Franklin Roosevelt was a former president of the United States, and he advised being brief and sincere when communicating. In advising to be seated, he was being somewhat more indirect; perhaps he was suggesting that conversation and dialog would be improved by reducing the power differences between individuals. If so, he was giving good advice, though perhaps it was also a bit misleading in its simplicity. As teachers, we face almost continual talk at school, supplemented by ample amounts of nonverbal communication— gestures, facial expressions, and other "body language". Often the talk involves many people at once, or even an entire class, and individuals have to take turns speaking while also listening to others having their turns, or sometimes ignoring the others if a conversation does not concern them. As the teacher, therefore, you find yourself playing an assortment of roles when communicating in classrooms: Master of Ceremonies, referee— and of course source of new knowledge. Your challenge is to sort the roles out so that you are playing the right ones in the right combinations at the right times. As you learn to do this, interestingly, much of your communication with students will indeed acquire the qualities recommended by Franklin Roosevelt. Often, you will indeed be more sincere and brief, and you will find that minimizing power differences between you and students is a good idea.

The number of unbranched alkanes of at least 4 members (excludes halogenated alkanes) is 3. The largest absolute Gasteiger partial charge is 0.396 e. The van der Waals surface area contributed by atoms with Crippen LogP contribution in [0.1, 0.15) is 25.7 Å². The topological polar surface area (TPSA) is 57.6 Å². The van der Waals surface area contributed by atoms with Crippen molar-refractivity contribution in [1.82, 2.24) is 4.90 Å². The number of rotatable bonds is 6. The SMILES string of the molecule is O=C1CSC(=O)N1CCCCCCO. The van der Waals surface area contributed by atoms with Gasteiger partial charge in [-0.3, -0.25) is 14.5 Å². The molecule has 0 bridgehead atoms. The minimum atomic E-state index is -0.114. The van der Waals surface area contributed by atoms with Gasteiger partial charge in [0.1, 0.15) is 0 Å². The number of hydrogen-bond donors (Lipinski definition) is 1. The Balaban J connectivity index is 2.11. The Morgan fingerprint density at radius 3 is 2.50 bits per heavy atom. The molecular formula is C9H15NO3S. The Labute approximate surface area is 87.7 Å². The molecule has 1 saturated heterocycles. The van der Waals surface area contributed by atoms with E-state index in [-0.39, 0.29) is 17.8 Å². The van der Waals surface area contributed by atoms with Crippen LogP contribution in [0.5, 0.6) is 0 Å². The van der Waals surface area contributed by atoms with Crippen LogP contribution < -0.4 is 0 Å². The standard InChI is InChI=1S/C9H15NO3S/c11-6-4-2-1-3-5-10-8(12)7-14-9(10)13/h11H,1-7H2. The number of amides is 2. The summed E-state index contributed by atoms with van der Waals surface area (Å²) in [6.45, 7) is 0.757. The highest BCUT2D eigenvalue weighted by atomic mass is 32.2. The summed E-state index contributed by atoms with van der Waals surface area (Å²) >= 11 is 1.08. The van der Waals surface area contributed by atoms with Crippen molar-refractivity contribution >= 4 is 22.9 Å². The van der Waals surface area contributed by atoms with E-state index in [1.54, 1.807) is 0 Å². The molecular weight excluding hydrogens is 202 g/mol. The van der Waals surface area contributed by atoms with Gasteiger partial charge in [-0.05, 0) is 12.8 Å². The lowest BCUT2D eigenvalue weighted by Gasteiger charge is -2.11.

In this chapter we look at how you might begin to move toward these goals. We describe briefly several major features of classroom communication that distinguish it from communication in other familiar situations. Then we explain several techniques, both verbal and nonverbal, that contribute to effective communication, and describe how these manifest themselves in several common activity settings, which we call structures of participation. As you will see, how an activity is organized— its structure of participation— has a major effect on how students communicate with each other and with the teacher.